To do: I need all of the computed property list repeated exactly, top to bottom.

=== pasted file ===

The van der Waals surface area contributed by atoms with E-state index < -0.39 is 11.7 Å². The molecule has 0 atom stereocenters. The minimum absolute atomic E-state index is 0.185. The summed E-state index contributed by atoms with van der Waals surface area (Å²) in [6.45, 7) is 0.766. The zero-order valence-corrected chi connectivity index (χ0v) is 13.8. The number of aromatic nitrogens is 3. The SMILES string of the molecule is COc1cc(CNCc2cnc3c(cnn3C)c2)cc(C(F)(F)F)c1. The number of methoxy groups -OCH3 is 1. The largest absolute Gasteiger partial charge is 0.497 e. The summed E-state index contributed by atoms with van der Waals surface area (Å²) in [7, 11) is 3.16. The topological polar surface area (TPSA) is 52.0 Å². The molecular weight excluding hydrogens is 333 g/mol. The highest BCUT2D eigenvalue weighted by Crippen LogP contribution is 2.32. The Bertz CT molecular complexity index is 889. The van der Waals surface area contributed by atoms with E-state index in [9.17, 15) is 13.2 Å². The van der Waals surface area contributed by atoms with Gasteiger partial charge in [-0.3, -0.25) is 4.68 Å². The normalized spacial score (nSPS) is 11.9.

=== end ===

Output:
The van der Waals surface area contributed by atoms with E-state index < -0.39 is 11.7 Å². The molecule has 0 atom stereocenters. The minimum absolute atomic E-state index is 0.185. The summed E-state index contributed by atoms with van der Waals surface area (Å²) in [6.45, 7) is 0.766. The zero-order valence-corrected chi connectivity index (χ0v) is 13.8. The number of aromatic nitrogens is 3. The SMILES string of the molecule is COc1cc(CNCc2cnc3c(cnn3C)c2)cc(C(F)(F)F)c1. The number of methoxy groups -OCH3 is 1. The largest absolute Gasteiger partial charge is 0.497 e. The summed E-state index contributed by atoms with van der Waals surface area (Å²) in [7, 11) is 3.16. The topological polar surface area (TPSA) is 52.0 Å². The molecular weight excluding hydrogens is 333 g/mol. The highest BCUT2D eigenvalue weighted by Crippen LogP contribution is 2.32. The Bertz CT molecular complexity index is 889. The van der Waals surface area contributed by atoms with E-state index in [9.17, 15) is 13.2 Å². The van der Waals surface area contributed by atoms with Gasteiger partial charge in [-0.3, -0.25) is 4.68 Å². The normalized spacial score (nSPS) is 11.9.